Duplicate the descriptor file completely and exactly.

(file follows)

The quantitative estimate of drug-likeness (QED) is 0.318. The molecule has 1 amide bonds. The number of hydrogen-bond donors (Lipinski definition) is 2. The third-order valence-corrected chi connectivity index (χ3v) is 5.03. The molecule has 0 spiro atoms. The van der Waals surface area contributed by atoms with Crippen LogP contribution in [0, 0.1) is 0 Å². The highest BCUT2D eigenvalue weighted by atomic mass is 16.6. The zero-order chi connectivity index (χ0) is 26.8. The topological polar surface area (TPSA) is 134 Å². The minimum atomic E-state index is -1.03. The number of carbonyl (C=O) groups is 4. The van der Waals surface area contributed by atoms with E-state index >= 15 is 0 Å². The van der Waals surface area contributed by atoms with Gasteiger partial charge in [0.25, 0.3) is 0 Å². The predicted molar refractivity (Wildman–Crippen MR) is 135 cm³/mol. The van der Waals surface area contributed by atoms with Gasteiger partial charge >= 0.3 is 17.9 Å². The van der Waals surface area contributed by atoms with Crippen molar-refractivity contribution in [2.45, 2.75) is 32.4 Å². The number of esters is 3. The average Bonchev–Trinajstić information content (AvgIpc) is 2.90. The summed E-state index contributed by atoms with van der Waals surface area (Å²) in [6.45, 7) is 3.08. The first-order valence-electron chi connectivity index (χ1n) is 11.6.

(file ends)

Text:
The quantitative estimate of drug-likeness (QED) is 0.318. The molecule has 1 amide bonds. The number of hydrogen-bond donors (Lipinski definition) is 2. The third-order valence-corrected chi connectivity index (χ3v) is 5.03. The molecule has 0 spiro atoms. The van der Waals surface area contributed by atoms with Crippen LogP contribution in [0, 0.1) is 0 Å². The highest BCUT2D eigenvalue weighted by atomic mass is 16.6. The zero-order chi connectivity index (χ0) is 26.8. The topological polar surface area (TPSA) is 134 Å². The minimum atomic E-state index is -1.03. The number of carbonyl (C=O) groups is 4. The van der Waals surface area contributed by atoms with E-state index >= 15 is 0 Å². The van der Waals surface area contributed by atoms with Gasteiger partial charge in [0.25, 0.3) is 0 Å². The predicted molar refractivity (Wildman–Crippen MR) is 135 cm³/mol. The van der Waals surface area contributed by atoms with Gasteiger partial charge >= 0.3 is 17.9 Å². The van der Waals surface area contributed by atoms with Crippen molar-refractivity contribution in [2.45, 2.75) is 32.4 Å². The number of esters is 3. The average Bonchev–Trinajstić information content (AvgIpc) is 2.90. The summed E-state index contributed by atoms with van der Waals surface area (Å²) in [6.45, 7) is 3.08. The first-order valence-electron chi connectivity index (χ1n) is 11.6.